History Lesson: Capcom

Born a tiny mewling arcade cabinet manufacturer in 1979, Japan Capsule Computers wasn't to become the Capcom we know and love until the arrival of Kenzo Tsujimoto (he of Irem fame) in 1983.

It's a well known fact that he merged together the Cap and Com of its old name to form Capcom. Less known is the offshoot of the titular remnants, Suleputer (not a joke) - the official home of Capcom merchandising.

Capcom became proud parents to its first game Vulgus - a vertical scrolling space shooter - in 1984, and shouted it from the rooftops. Well, rather it shouted it out fourteen years later from beat 'em up Marvel vs Capcom, when it gave Captain Commando the very odd win quote: "Capcom's first game was Vulgus, made in 1984!" Thanks for that, Cap'n!


Incidentally, Captain Commando used to be Capcom's mascot until Mega Man's huge success usurped him. In his appearance in Marvel vs Capcom he was known for shouting "Capcom!" at random points in battle. A real (Cap)company man, then.

Vulgus also introduced the Capcom motif of the Yashichi, a health power-up that was to raise its ugly health-replenishing mug in more than thirty (unrelated) further games. It's a small red circle with a pinwheel-esque white cross emblazoned upon it; tracking it down is the gaming equivalent of counting Eddie Stobart lorries. Not that we know anything about that, of course.

This motif is the perfect symbol for Capcom's signature trait - its inability to let go. Its franchises seemingly stretch out for eternity - as over 20 Resident Evil games, 20 main Street Fighter games and over 100 Mega Man titles prove, though the latter has taken a backseat of late - and the characters resurface time and time again. Just look at the Resident Evil, Final Fight, Street Fighter, Darkstalkers, Mega Man and Strider mishmash of a roster that forms the ragtag Capcom half of Marvel vs Capcom.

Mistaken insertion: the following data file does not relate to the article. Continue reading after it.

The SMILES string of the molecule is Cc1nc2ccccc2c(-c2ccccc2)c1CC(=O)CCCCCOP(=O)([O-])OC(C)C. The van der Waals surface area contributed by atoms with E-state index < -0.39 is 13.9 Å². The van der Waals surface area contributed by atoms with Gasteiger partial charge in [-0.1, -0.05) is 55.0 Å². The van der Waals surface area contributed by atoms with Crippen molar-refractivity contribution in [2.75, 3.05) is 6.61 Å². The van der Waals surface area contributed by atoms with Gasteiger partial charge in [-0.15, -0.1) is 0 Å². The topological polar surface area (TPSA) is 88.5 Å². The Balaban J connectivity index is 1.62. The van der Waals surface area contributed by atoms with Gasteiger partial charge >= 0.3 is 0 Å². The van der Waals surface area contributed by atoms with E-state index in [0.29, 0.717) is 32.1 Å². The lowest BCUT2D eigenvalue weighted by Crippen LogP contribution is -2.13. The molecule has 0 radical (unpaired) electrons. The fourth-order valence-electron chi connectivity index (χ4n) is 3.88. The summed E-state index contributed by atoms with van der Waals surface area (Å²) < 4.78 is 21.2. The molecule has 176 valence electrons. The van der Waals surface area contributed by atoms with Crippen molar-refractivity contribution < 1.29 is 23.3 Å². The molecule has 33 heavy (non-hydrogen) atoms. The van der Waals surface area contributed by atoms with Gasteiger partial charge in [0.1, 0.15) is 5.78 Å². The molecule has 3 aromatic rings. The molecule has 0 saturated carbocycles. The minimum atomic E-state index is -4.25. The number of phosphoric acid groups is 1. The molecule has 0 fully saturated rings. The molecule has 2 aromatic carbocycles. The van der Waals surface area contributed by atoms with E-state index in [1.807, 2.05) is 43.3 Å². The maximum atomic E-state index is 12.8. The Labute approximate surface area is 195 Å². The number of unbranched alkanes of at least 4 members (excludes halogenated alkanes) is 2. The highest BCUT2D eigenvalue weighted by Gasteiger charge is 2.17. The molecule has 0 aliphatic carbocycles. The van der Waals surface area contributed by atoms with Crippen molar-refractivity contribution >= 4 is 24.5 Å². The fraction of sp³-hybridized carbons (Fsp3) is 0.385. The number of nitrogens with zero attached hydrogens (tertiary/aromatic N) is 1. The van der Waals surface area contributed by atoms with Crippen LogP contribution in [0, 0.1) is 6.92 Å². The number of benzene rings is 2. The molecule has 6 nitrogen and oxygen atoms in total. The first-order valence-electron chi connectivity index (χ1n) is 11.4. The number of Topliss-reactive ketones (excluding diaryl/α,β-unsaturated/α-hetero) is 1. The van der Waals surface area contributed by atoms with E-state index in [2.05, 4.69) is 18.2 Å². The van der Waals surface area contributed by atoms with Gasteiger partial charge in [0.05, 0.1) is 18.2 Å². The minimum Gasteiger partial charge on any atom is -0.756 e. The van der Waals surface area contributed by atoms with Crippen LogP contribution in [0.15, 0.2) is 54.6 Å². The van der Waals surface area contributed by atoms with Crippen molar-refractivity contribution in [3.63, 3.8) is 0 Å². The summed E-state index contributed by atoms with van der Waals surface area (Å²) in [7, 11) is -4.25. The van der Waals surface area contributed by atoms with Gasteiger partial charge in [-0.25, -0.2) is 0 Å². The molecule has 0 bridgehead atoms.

For the millions they made between them, both Street Fighter and Mega Man teetered on the edge of non-existence to begin with. Yoshiki Okamoto, creator of Street Fighter in 1987 (a franchise that now has more than 30 million sales under its karate belt), only ended up at Capcom after he was booted out of Konami HQ for developing shooters Gyruss and Time Pilot. But they were great games, weren't they? Of course they were. But they weren't the driving games that Konami tasked Okamoto with making. Whoops.

The rather loopy Okamoto - known for jotting down cruel caricatures of people on the business cards they give him so that he won't forget them - later went on to head up Flagship, an independent studio funded by Capcom, Nintendo and Sega that generated scenarios for other games, such as Onimusha. Flagship also developed the excellent GBC Zelda Oracles pairing and GBA's Minish Cap, though it was sadly closed down in 2007.


A fellow Street Fighter alumni takes responsibility for Mega Man, or Rockman as he's known back home (he was almost named Rainbowman, due to the seven powers players collected through the game). Keiji Inafune, an illustrator on Street Fighter, took inspiration from rock/paper/scissors and applied it to the end-of-level Robot Masters - each could be easily defeated by only one of the others' weapons.

Rockman's instantly recognisable image was a bit of a design fluke, however. The NES only had a palette of 56 colours to display, the majority of which sported a blue-tint. Thus, the blue suited Rockman was born.

Remember that 100+ figure from above? It almost started and ended here. The original Rockman didn't sell nearly as well as Capcom had hoped, prompting it to pull support and set Inafune the task of designing Professional Baseball Murder Mystery instead. As you'll no doubt notice, there aren't 100 Professional Baseball Murder Mystery games, so you can guess what happened next.

Inafune agreed to the barmy 'death in the diamond' notion on the grounds that he could 'fix' Rockman. And fix it he did. It's a just a shame that while Resident Evil, Street Fighter and the like continue to get love from Capcom, the blue bomber seems to be strangely neglected these days.

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